In October 2008, the young Rahul Gandhi, then the Congress party general secretary, had frankly admitted to a group of schoolgirls in Uttarakhand that he was a symptom of what was wrong with Indian politics — dynasty, patronage and money. Terming it a “closed system”, he had gone on: “If I had not come from my family, I wouldn’t be here ... Without family, friends or money, you cannot enter the system. My father was in politics. My grandmother and great grandfather were in politics. So, it was easy for me to enter politics. This is a problem. I am a symptom of this problem. I want to change it.” During the same interaction, he had also philosophised: “In politics and in life, answers come only through time. Time will tell what I am like.”
The time has come. As Manmohan Singh’s troubled government nears the end of its second term, the 42-year-old son of the Congress’s top leader, Sonia Gandhi, has now been formally declared the face of the party for the 2014 parliamentary elections. He has been appointed the head of the election coordination committee, which means he will eventually pick the candidates for the elections. As head of the Indian Youth Congress, too, Rahul Gandhi has had the opportunity to groom potential leaders of the Congress party’s next generation. So, his claims to inner party democracy are up for scrutiny.
The party itself is ready for change. In July this year, Union minister Salman Khurshid, possibly still smarting from the Congress drubbing in the Uttar Pradesh elections, lamented that the party had lost “ideological direction” and looked up to Rahul Gandhi to provide a “new ideology”. “Until now,” Mr Khurshid said, “we have only seen cameos of his thought and ideas like democratising elections to the Youth Congress. But he has not weaved all of this into a grand announcement. This is a period of waiting.”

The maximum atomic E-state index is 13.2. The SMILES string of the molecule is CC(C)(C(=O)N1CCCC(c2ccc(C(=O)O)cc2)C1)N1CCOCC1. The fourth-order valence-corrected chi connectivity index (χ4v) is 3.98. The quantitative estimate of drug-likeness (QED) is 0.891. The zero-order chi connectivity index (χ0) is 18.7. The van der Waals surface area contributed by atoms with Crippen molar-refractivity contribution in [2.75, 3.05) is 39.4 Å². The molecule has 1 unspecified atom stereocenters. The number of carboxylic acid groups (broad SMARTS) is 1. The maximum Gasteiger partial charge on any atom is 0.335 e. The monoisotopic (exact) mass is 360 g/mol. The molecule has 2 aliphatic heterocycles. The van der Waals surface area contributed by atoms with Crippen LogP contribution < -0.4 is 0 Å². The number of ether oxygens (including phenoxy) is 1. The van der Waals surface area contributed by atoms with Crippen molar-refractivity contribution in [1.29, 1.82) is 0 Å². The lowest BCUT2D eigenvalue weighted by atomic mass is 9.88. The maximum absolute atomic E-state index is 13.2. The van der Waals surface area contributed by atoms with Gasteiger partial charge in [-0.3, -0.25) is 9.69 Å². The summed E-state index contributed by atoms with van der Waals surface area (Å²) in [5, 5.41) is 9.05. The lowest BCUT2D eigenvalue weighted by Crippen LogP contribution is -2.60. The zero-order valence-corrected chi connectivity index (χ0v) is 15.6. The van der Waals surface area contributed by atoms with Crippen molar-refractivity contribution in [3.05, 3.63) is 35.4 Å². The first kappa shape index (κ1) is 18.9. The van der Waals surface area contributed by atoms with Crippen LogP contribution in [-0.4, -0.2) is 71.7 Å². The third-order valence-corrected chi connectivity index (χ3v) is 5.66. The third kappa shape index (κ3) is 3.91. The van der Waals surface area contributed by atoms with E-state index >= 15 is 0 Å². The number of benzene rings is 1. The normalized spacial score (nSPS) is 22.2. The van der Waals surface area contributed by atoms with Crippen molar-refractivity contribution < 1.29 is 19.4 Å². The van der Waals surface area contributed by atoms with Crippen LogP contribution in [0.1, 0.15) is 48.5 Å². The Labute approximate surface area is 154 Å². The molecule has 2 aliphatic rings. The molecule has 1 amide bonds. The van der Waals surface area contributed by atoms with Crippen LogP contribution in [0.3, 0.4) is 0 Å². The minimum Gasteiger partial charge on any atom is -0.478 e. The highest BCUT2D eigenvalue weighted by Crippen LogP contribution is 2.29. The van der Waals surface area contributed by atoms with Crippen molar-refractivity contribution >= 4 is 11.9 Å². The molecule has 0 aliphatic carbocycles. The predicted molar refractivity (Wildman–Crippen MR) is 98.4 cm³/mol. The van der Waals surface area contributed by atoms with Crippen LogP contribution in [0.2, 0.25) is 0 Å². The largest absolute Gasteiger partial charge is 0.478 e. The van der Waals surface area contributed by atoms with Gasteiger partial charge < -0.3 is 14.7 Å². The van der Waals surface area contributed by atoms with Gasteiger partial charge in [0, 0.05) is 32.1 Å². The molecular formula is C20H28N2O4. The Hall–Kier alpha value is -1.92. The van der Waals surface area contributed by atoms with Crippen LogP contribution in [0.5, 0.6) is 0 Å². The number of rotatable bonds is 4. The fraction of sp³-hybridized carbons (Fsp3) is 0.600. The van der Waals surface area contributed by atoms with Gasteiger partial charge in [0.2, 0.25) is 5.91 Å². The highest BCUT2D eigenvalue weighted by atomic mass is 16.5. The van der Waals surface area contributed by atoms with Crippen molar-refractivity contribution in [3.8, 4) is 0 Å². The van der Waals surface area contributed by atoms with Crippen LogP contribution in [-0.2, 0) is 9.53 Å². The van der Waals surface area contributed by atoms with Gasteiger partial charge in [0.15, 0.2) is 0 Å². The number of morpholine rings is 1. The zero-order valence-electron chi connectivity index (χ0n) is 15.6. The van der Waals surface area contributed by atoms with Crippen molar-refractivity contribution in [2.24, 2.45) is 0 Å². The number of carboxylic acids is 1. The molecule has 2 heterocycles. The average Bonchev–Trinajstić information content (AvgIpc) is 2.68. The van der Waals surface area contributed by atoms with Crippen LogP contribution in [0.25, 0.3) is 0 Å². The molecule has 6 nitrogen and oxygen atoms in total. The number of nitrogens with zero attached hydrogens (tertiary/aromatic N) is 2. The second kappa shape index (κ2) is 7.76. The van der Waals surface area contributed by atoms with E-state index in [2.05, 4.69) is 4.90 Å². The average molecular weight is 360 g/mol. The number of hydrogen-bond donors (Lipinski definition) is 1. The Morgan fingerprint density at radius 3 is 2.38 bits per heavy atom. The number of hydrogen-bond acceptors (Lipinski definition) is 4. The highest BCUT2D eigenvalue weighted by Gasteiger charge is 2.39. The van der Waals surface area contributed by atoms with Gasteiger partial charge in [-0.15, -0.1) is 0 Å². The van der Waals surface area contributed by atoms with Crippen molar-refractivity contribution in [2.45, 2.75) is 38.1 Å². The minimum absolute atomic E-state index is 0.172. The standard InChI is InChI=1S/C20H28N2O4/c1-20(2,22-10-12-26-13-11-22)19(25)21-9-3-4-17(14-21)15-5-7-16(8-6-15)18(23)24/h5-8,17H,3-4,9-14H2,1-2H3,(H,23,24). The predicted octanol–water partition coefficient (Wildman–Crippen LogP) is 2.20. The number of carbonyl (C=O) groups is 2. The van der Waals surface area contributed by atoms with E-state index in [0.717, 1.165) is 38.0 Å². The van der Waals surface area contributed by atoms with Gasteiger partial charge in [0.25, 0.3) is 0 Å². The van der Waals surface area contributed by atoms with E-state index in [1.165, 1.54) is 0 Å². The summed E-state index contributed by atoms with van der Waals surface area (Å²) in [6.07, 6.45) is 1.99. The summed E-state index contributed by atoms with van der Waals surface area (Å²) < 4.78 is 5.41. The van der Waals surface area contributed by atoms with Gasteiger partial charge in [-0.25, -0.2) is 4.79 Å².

Now that the waiting time has ended, it is to be seen whether the scion of the Congress party has it in him to articulate such an ideology. The start has not given any cause for comfort. At the mega rally to launch the new political campaign in New Delhi last month, Rahul Gandhi caused embarrassment to his own party members by strangely comparing the Opposition’s thwarting of the government’s new economic reforms to the Congress’s role as opposition party during the Kargil war. The Bharatiya Janata Party (BJP) ridiculed him; the Shiv Sena said he was not only a bachcha, but also kachcha (immature) in politics. Not a great ideological start.
But for all the contempt the opposition parties would want to display towards Rahul Gandhi, they have carefully avoided speaking about dynasty and nepotism in politics, the core issue of the crisis of leadership in Indian politics. This is because most of the parties, barring the Left and, to an extent, the BJP, are guilty of it — the Dravida parties in Tamil Nadu, the Janata Dal (Secular) in Karnataka, all the parties in Andhra Pradesh, the Biju Janata Dal in Orissa, the Shiv Sena in Maharashtra, all the way up to parties in Jammu and Kashmir.
The political class has gradually turned into a virtual Indian caste, the most privileged yet, and the only challenges that the inheritors may face are from their own siblings and near kin, as in the days of the mughals. Rahul Gandhi’s own experiment with inner party democracy in the Youth Congress will reveal its outcomes when he declares the candidates for the parliamentary polls. It is hard to believe that the best will be allowed to rise to the top.
Even in terms of ideology, now that every colour and hue of the spectrum has been tried in Indian politics, it has become difficult to find sharp lines of separation between the parties. It is completely possible for Karnataka’s disgruntled BJP leader BS Yeddyurappa to be welcomed into the Congress as it was for the former member of Rashtriya Swayam Sevak Sangh Shankar Singh Vaghela to be adopted by the Congress to fight Narendra Modi in Gujarat. The rhetoric of parties in opposition is abandoned during their stints in power. It seems they are in it together now.
Published in The Express Tribune, November 23rd, 2012.
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